It may just seem like an ocean of wheat and yellow-green buffalo grass, but after Sunday evening, that's our wheat and yellow-green buffalo grass, because in the Battle for Western Kansas, the Kansas City Royals emerged from a four-hour, 34-minute slobberknocker proud and victorious. Our hometown team prevailed in the grudge match, 10-5, in a contest that saw six pinch-hitters, 15 pitchers, 26 hits and two blown one-run saves. (But zero home runs! Hmm...) For our spoils, we'll claim those mountains and that lake, too.
RYAN SHEALY DIDN'T HIT A HOME RUN, as predicted, but he might as well have: three hits in five at-bats, a walk, run, double and two RBIs. Since returning from injury on May 16, here's what he's done:
Wednesday: 2 for 4, 1 RBI; avg .140 (from .113)
Thursday: 1 for 4; avg .148
Friday: walk in only plate appearance
Yesterday: 3 for 4, 1 HR, 3 RBIs, 1 R; avg .185
Today: 3 for 5, etc.; avg .214
I'm sure Garth over at Pine Tar Charts can map out that trend for you, but I crunched some numbers myself and figured that if Shealy's batting average rose at its current geometric rate (y=mx+b, where m~.025, calculated from x1 (.113) to x5 (.214)), then in his next five games he would go 3-for-5, 3-for-4, 4-for-6, 3-for-3 and 4-for-5. Of course, if we used the slope of a quadratic curve, Shealy would be batting 7-for-7 by his fourth game and then something like 5-for-3 and 9-for-4 and so on, and after that it would just get ridiculous. I'll take the 3 for 5.
THE CORNER INFIELD OF THE FUTURE PREVAILS in the 12th. It started with Alex Gordon getting on base with his league-leading ninth HBP, then stealing second. The aforementioned Shealy followed by reaching down and flicking a two-strike pitch over the second baseman's head, sacrificing his bat -- which shattered -- for the go-ahead RBI.
JOEL PERALTA, NOW SLUGGING 2.000 LIFETIME, after his 12th inning double to the left-center wall in his first career at-bat... which he hit with his eyes closed.
Some will say the NL is better than the AL on a matter of principle -- nine players play on the field, not 10; it was this way in 1903 and should be that way now -- but I say NL games are better because only in that league can a relief pitcher hit a double to the left-center wall in his first career at-bat... kind of like Archibald "Moonlight" Graham (in the movie and not the real-life picture to the left, anyway).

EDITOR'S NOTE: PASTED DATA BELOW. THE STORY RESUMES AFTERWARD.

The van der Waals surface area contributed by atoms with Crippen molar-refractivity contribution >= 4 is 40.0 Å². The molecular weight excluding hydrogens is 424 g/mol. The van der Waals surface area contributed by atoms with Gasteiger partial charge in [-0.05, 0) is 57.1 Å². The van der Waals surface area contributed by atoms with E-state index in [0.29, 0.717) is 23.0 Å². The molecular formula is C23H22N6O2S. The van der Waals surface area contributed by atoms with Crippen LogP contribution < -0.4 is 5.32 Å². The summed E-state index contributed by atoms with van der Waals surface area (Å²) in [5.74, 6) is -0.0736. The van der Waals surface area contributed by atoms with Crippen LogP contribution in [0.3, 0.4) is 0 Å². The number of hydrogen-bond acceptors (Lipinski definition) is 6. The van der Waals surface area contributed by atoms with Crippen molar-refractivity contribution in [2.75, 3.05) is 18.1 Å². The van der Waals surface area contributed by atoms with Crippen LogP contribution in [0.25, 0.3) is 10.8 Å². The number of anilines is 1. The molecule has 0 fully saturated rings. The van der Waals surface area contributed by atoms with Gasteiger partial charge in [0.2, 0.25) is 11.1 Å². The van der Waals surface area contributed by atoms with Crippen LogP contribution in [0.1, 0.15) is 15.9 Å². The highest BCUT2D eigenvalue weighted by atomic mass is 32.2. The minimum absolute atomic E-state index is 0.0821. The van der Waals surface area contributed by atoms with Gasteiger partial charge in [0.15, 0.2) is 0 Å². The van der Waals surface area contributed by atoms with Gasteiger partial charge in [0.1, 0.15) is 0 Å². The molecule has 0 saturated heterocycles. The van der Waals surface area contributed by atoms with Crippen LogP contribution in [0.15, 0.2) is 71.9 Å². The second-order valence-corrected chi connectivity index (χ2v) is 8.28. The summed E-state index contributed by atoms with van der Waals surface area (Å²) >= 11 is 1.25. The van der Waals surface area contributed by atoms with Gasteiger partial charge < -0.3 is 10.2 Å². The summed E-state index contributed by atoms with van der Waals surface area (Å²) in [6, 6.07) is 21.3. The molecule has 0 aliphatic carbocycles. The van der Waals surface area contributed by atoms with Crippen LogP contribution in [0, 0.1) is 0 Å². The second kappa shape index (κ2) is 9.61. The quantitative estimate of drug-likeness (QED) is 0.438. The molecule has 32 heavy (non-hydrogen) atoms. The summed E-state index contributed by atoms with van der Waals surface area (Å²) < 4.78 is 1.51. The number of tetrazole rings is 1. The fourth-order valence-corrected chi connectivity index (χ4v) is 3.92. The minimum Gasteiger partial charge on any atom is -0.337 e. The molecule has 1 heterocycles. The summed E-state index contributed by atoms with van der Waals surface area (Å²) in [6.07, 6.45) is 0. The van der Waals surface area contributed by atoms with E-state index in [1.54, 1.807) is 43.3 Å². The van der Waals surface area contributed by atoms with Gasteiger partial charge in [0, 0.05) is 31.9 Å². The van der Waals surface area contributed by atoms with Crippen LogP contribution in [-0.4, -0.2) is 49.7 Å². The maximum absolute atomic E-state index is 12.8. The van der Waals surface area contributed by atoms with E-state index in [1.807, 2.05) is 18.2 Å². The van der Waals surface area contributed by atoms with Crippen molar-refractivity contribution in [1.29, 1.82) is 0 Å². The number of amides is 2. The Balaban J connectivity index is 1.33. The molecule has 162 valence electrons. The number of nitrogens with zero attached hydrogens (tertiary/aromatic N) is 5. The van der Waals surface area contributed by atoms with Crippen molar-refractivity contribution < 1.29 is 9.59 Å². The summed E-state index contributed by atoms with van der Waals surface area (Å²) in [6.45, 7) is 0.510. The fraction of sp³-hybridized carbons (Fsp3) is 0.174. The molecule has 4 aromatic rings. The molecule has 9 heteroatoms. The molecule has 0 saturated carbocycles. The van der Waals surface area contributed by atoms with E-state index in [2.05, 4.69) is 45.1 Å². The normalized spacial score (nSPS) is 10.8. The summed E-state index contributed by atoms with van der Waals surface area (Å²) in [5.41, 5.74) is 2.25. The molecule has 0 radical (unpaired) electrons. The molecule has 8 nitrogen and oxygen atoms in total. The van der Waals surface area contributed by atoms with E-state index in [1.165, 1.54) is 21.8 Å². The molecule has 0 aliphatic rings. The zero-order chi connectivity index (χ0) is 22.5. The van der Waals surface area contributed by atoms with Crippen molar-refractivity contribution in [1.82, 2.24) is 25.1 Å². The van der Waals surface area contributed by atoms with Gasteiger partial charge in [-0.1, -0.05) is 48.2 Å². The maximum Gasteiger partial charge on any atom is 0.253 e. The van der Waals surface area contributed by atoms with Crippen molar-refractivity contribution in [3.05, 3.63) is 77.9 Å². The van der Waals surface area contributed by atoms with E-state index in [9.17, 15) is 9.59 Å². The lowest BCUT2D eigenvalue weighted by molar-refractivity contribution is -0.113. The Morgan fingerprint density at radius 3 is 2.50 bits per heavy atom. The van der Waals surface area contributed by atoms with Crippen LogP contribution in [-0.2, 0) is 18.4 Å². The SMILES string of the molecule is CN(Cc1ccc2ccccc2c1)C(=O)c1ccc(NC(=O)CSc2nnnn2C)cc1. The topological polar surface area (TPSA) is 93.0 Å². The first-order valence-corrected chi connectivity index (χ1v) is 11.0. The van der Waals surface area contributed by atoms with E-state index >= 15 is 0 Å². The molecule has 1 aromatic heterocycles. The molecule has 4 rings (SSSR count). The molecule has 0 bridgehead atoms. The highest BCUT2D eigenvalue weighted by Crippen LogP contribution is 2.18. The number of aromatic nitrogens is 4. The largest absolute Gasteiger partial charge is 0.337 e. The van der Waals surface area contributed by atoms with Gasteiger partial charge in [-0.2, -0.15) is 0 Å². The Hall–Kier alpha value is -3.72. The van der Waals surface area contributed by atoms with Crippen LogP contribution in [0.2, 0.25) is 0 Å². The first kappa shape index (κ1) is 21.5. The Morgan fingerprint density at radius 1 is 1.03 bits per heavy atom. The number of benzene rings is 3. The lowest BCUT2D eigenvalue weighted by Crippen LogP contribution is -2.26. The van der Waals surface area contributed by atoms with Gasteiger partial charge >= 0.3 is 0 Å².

"THIS GAME IS SO CRAZY" --Manager Buddy Bell, echoing Shealy from a few days back. Did we mention Peralta smoked a two-run double in his first Major League at-bat?
JOHN BUCK. Other than the starting pitchers, the only Royal who didn't play.
JOAKIM SORIA STRUGGLES WITH THE THIRD OUT, again. You've heard announcers say the last three outs are the toughest ones to pick up? Soria doesn't have any problem with the first two of those three... just that very last one. For the fourth time in his last six appearances, Soria allowed a run to score with two outs. Not more than one run, mind you: exactly one, with two outs. The good news? The Royals have won two of those games, and Soria is still the best option available.
ROYALS FINISH ROAD TRIP 6-4. And if it wasn't for a questionable call in Oakland and two one-run losses in Chicago, we might be looking at 9-1. But let's not get greedy: 6-4 is still very good for a team that didn't win six total road games last year until June 4.
And if you watched yesterday's game, you'd know: while these Royals will still make you scream -- Emil Brown kicking the ball in the bottom of the 11th to allow the tying run to score, for instance -- they're rarely dull. By all accounts, it seemed they'd would lose today's game, probably in the 11th, when the Rockies had runners on first and second with none out. But this team pulled together and won, and maybe that's a sign of things being different from years' past. Then again, maybe it was because they were playing the Rockies. Whatever the case, these guys have injected us with a healthy dose of optimism, so Tuesday they should be greeted home with open arms. Let's go, Royals!